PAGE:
For the first 24 hours, there was no difference in number of cigarettes smoked by the two groups. But starting with the second day, the surfing-the-urge group smoked fewer cigarettes. By day seven, the control group showed no change, but those surfing the urge had cut back 37 percent. Surprisingly, for smokers who had learned to surf the urge, stress no longer automatically led to lighting up.

A new study sheds some light on what’s happening in the brain when we apply mindfulness to tempation. This study recruited 47 smokers who wanted to quit, and asked them to abstain from smoking for 12 hours before the experiment. The researchers taught the participants basic principles of mindful attention—like in Bowen’s study, it was a very quick and simple “intervention,” no formal meditation training required.

The researchers then showed the smokers smoking-related images designed to induce cravings. For some images, the smokers were asked to view them passively, without any special mindfulness to their experience; for other images, they were asked to view them mindfully. They also asked smokers to report any cravings they were experiencing. All the while, the researchers were watching what was happening in each smoker’s, tracking brain activity using a functional magnetic resonance imagine machine.

First, the self-report: mindfulness reduced cravings. It’s counter-intuitive, because research has conclusively shown that images trigger strong cravings in smokers. But mindfulness seems to provide some kind of inoculation to the images.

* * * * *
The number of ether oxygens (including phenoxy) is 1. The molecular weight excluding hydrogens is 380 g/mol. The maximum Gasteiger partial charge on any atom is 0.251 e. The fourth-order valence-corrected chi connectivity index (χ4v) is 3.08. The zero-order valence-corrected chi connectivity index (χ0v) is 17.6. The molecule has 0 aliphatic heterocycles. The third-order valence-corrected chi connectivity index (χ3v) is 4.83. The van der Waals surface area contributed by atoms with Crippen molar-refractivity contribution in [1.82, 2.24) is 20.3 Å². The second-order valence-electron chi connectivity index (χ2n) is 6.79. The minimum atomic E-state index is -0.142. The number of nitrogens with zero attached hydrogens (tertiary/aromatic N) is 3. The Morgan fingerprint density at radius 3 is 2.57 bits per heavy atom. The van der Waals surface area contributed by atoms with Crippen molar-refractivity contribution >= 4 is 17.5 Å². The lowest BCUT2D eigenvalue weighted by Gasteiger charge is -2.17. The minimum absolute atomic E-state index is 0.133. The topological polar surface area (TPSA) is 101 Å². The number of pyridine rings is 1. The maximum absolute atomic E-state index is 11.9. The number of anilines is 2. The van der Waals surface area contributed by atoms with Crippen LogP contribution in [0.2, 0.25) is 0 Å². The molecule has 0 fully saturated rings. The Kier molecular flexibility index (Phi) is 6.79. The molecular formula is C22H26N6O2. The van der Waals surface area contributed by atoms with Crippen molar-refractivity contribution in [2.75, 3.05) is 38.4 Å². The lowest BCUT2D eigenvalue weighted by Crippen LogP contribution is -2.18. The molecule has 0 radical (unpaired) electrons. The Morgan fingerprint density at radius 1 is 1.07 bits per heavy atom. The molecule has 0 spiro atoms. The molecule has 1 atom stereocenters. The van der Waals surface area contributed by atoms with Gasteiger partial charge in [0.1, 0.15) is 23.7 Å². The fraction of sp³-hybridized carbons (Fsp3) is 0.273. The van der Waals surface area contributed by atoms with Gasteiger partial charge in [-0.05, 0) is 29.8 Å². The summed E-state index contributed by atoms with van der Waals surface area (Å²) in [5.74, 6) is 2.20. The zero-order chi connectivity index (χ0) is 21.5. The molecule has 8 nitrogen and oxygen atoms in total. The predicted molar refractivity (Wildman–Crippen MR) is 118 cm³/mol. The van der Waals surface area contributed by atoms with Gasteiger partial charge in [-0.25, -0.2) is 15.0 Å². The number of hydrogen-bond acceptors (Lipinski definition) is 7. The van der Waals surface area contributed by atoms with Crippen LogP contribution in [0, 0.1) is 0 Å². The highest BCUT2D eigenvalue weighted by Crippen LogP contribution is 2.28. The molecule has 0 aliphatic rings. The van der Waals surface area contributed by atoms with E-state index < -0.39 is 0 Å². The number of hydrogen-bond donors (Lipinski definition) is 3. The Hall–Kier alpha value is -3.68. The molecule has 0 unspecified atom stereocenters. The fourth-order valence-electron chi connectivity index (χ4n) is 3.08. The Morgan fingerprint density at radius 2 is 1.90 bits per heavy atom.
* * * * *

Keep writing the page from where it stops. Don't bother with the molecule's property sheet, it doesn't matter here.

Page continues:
The reduced cravings correlated with reduced activity in craving-related areas of the brain (e.g. the anterior cingulate cortex). Interestingly, mindfulness didn’t just reduce activity; it functionally disconnected the different regions of the brain that make up the “craving network.”

The experience of a strong craving is the product of several brain areas co-activating: regions that make you make you focus on the object of the craving; regions that create the mixed feelings of desire (anticipating the pleasure of reward, while also experiencing the pain and stress of not yet having what you want), and regions that motivate action to get what you want.

Paying mindful attention to the trigger of the craving interrupted this complex brain response, and ultimately protected smokers from their own desire.

It’s likely that this process can help all sorts of temptation and addiction, from food cravings to shopping addiction, substance abuse, and Internet porn. Want to get started? Researcher (aka torturer of smokers) Sarah Bowen leads you through the practice of surfing the urge (click to stream audio, or right-click/control-click and “save file as” to download MP3).


Kelly McGonigal is a psychologist at Stanford University. Her latest book, which is full of strategies for mindful and self-compassionate change, is The Willpower Instinct: How Self-Control Works, Why It Matters, and What You Can Do to Get More of It.

Studies referenced:

1. Bowen S, Marlatt A (2009). Surfing the urge: brief mindfulness-based intervention for college student smokers. Psychol Addict Behav, 23(4):666-71.
2. Westbrook C, Creswell JD, Tabibnia G, Julson E, Kober H, Tindle HA (2011). Mindful attention reduces neural and self-reporte